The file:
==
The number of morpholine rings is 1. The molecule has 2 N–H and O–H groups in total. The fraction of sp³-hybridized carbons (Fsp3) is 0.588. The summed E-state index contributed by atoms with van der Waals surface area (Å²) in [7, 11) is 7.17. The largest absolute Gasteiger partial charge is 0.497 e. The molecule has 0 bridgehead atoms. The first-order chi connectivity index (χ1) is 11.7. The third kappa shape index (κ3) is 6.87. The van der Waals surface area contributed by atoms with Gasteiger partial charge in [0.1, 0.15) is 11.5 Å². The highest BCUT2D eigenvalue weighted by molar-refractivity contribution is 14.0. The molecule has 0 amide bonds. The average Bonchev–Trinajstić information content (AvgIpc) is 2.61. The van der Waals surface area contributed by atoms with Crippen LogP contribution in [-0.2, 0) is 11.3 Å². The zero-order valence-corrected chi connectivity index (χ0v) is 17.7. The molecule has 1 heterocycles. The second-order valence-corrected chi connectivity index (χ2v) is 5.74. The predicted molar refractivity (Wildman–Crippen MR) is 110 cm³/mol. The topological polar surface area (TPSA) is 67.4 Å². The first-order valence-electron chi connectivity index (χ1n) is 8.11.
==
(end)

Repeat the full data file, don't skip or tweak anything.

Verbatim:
The number of morpholine rings is 1. The molecule has 2 N–H and O–H groups in total. The fraction of sp³-hybridized carbons (Fsp3) is 0.588. The summed E-state index contributed by atoms with van der Waals surface area (Å²) in [7, 11) is 7.17. The largest absolute Gasteiger partial charge is 0.497 e. The molecule has 0 bridgehead atoms. The first-order chi connectivity index (χ1) is 11.7. The third kappa shape index (κ3) is 6.87. The van der Waals surface area contributed by atoms with Gasteiger partial charge in [0.1, 0.15) is 11.5 Å². The highest BCUT2D eigenvalue weighted by molar-refractivity contribution is 14.0. The molecule has 0 amide bonds. The average Bonchev–Trinajstić information content (AvgIpc) is 2.61. The van der Waals surface area contributed by atoms with Crippen LogP contribution in [-0.2, 0) is 11.3 Å². The zero-order valence-corrected chi connectivity index (χ0v) is 17.7. The molecule has 1 heterocycles. The second-order valence-corrected chi connectivity index (χ2v) is 5.74. The predicted molar refractivity (Wildman–Crippen MR) is 110 cm³/mol. The topological polar surface area (TPSA) is 67.4 Å². The first-order valence-electron chi connectivity index (χ1n) is 8.11.